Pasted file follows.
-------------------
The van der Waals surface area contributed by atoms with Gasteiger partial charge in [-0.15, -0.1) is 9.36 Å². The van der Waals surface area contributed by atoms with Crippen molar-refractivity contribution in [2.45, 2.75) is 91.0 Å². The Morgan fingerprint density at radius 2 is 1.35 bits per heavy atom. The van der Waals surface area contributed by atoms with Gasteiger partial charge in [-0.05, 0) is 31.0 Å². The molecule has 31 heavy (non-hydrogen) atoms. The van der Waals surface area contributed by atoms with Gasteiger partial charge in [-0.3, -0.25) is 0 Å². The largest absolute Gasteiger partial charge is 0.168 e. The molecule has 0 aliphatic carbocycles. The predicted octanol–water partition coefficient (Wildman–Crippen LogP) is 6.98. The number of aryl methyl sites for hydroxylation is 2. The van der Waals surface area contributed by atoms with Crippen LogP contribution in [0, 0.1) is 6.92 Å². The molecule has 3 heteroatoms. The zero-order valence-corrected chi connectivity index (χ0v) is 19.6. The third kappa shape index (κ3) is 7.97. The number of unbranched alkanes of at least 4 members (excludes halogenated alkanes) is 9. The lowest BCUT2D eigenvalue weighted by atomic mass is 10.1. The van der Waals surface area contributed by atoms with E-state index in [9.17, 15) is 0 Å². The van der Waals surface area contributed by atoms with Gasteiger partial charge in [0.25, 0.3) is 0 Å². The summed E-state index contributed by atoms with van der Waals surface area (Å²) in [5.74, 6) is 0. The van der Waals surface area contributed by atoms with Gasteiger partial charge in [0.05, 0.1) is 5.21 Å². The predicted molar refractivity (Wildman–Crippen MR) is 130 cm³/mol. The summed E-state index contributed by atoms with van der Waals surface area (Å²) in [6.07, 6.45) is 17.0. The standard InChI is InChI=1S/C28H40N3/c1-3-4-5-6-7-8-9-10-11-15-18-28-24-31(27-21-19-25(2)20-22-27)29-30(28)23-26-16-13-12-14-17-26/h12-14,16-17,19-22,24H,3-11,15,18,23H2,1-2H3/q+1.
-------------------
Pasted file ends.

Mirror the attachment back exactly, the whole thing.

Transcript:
The van der Waals surface area contributed by atoms with Gasteiger partial charge in [-0.15, -0.1) is 9.36 Å². The van der Waals surface area contributed by atoms with Crippen molar-refractivity contribution in [2.45, 2.75) is 91.0 Å². The Morgan fingerprint density at radius 2 is 1.35 bits per heavy atom. The van der Waals surface area contributed by atoms with Gasteiger partial charge in [-0.05, 0) is 31.0 Å². The molecule has 31 heavy (non-hydrogen) atoms. The van der Waals surface area contributed by atoms with Gasteiger partial charge in [-0.3, -0.25) is 0 Å². The largest absolute Gasteiger partial charge is 0.168 e. The molecule has 0 aliphatic carbocycles. The predicted octanol–water partition coefficient (Wildman–Crippen LogP) is 6.98. The number of aryl methyl sites for hydroxylation is 2. The van der Waals surface area contributed by atoms with Crippen LogP contribution in [0, 0.1) is 6.92 Å². The molecule has 3 heteroatoms. The zero-order valence-corrected chi connectivity index (χ0v) is 19.6. The third kappa shape index (κ3) is 7.97. The number of unbranched alkanes of at least 4 members (excludes halogenated alkanes) is 9. The lowest BCUT2D eigenvalue weighted by atomic mass is 10.1. The van der Waals surface area contributed by atoms with E-state index in [9.17, 15) is 0 Å². The van der Waals surface area contributed by atoms with Gasteiger partial charge in [0.25, 0.3) is 0 Å². The summed E-state index contributed by atoms with van der Waals surface area (Å²) in [5.74, 6) is 0. The van der Waals surface area contributed by atoms with Gasteiger partial charge in [0.05, 0.1) is 5.21 Å². The predicted molar refractivity (Wildman–Crippen MR) is 130 cm³/mol. The summed E-state index contributed by atoms with van der Waals surface area (Å²) in [6.07, 6.45) is 17.0. The standard InChI is InChI=1S/C28H40N3/c1-3-4-5-6-7-8-9-10-11-15-18-28-24-31(27-21-19-25(2)20-22-27)29-30(28)23-26-16-13-12-14-17-26/h12-14,16-17,19-22,24H,3-11,15,18,23H2,1-2H3/q+1.